The important thing which causes people to have issues using molex 4 pin is just drawing too much load on a single 18awg wire (like running 8pin PCIe power connectors, which allow 150w each, thus 12.5 amp on the poor single wire molex). Thus their can be too much voltage drop on the lines and issues start. So hence I advise finding a duel molex peripheral connector or even PCIe 6+2 pin power over a single molex peripheral connector if you can, but to be honest I’ve never had issues with them myself even with the “dodgy” single molex peripheral connector solution (the actual peripheral connector plug is 13 amp rated, or 156w on the 12v line only, but the cable behind is often too light of a gauge to draw that continuously within voltage drop requirements unless its really short).

You can also buy sata or molex peripheral connector to molex 4 pin ATX +12 volt power cable pretty easy on amazon, ebay or the like. Note that while most boards (but not all) will run with only a single 4 pin in the 4+4 slot, the 4+4 is NOT the same as the more common PCI Express 8pin, nor can you use two 4 pin connectors in a 4+4 slot, the connector is mirrored.

Alternately you can always use a duel power supply adapter, which may be a good idea if your 3v3 or 5v load is too high for your one PSU (modern computers draw nearly all current on 12v rails, older computers used mostly 3v3 and or 5v, so a modern PSU may struggle to run an older system and vice versa. However given the S2600IP is 2012, it should be considered modern in this regard.

Here is the best description of all the power connectors I’ve found:

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I’d really consider just trying to power the board without anything in the 4 pin before you go rewiring things to work. There’s a damn good chance it’s just supplementary power, and might not be necessary.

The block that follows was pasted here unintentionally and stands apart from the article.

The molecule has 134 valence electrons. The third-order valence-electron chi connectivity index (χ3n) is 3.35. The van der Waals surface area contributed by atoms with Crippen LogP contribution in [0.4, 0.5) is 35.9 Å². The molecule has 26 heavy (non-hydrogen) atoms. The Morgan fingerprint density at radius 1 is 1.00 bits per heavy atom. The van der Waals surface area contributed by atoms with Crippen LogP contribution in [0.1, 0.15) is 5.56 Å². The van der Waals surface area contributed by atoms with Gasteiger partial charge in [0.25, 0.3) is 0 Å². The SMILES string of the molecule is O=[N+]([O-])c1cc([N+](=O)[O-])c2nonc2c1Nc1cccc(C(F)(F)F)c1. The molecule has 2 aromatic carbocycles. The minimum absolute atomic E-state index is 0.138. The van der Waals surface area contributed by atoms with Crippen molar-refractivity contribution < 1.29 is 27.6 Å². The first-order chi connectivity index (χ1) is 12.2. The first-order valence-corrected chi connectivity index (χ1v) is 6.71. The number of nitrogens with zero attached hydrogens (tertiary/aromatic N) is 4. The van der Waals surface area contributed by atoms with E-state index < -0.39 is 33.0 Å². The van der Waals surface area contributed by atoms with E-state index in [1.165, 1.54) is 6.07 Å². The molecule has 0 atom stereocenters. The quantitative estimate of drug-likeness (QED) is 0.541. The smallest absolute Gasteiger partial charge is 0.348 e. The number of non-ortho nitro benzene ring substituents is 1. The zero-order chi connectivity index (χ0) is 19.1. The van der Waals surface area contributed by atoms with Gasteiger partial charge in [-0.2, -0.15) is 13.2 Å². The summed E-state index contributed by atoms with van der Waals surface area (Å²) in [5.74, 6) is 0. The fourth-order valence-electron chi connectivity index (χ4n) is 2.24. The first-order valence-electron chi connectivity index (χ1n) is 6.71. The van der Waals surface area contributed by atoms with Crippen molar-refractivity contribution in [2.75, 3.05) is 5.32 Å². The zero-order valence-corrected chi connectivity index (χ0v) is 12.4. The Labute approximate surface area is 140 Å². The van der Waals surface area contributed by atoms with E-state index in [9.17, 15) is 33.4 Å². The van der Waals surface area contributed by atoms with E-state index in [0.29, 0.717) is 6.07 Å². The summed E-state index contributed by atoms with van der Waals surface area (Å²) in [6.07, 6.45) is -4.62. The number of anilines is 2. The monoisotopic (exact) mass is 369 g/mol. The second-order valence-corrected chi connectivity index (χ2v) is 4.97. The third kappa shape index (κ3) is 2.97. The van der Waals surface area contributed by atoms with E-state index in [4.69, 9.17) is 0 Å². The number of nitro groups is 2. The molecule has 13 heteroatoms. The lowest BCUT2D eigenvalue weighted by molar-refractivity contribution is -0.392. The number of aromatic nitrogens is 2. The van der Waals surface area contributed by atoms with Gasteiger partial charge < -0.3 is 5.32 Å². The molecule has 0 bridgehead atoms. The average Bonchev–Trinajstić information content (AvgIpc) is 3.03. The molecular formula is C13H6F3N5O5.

I would advise against it, server boards can be very picky and you don’t want to smoke anything.

That said your probably right its just extra power for things like PCIe devices, I just wouldn’t want to find out that current will make its way through a path it shouldn’t if you leave it off, however I really would feel comfortable using a boring old dodgy molex peripheral connector or even sata adapter to fill this role if your needing your PSU’s 4+4pin EPS somewhere else.

Wait so let me get this straight you’re afraid not powering it will damage it but AOK with using a potentially poorly made and improperly speced MOLEX or SATA connector?

wut. Am I missing something here?

Nothing will happen to it if he attempts to run it without the connector installed. Worst case it doesn’t turn on. Nothing will be fried

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Worst case is not nothing happening, worst case is you have current somewhere your not supposed too since it was designed to have basically 12v power connected on both sides, thus not be carrying any real current themselves. On the other hand the only thing thats wrong with using a molex adapter is it can overheat if your drawing to much current, since it has only one 12v cable&pin instead of 2 like the 4pin 12v auxiliary connector (the pins and wire gauge are the same 18 awg and molex 8 amp).